I walked into the school in mid-August and was greeted by a very friendly student who had been working with Mr. McGrail all summer doing school maintenance. I asked him about his summer and he immediately asked me all about mine! It was such a delightful conversation!
I have to be honest, many times I have asked a student about their summer and received a reply of “Good,” and nothing else. How inspiring is it when a student looks me in the eye and asks me back, “What did you do this summer Mr. Goertzen?” It shows interest, intelligence, confidence, and good manners to ask a question back to an adult.
I have spent some time this summer thinking about things that separate the socially adept from the socially inept. They seem to be small things which make a big difference. As I made this list, I am reminded again that these are things we need to intentionally do as adults and teach to our children (teenagers too).
It is impressive when students get off our school bus, or out of a parent’s vehicle on a field trip, and without prompting say, “Thank you for the ride Mrs. Smith.” How amazing is it when a new prospective family comes through the front door and a student opens the door, looks them in the eye and says, “Good afternoon!”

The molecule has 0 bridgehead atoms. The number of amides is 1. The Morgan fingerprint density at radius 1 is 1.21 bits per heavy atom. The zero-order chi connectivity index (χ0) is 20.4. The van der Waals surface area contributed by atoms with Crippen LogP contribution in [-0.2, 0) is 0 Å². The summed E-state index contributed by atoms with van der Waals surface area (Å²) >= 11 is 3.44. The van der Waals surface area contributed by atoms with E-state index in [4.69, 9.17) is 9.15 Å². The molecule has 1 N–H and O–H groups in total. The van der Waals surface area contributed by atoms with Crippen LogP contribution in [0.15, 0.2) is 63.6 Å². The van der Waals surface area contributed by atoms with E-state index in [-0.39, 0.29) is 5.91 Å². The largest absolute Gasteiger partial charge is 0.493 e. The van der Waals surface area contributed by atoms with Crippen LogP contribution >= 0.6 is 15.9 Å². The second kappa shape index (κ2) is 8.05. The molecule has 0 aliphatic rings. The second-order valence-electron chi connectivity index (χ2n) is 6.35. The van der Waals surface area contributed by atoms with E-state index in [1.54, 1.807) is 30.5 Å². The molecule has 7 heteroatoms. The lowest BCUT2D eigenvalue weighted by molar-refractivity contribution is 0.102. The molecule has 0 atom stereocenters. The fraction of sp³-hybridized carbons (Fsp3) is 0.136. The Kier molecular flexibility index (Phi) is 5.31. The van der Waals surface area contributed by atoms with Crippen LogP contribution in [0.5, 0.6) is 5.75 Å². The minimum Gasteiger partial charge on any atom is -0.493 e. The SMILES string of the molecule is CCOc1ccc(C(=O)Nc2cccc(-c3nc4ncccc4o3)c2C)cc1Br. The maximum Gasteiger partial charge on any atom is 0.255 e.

Social adeptness will not appear in our children unless we are deliberate and consistent both at home and at school. And, modeling these behaviors is the best teacher of all. Perhaps take this list and go through it with your children, whatever the age. Sit down and think up examples of your own which aren’t on this list. Reward your children with positive encouragement when you see them live these out. Put this list on your fridge for the year. It is the start of a new school year. This isn’t the whole list, that’s for sure, but together they get at the one big thing—care for others, like you care for yourself.
Strive for Twenty-Five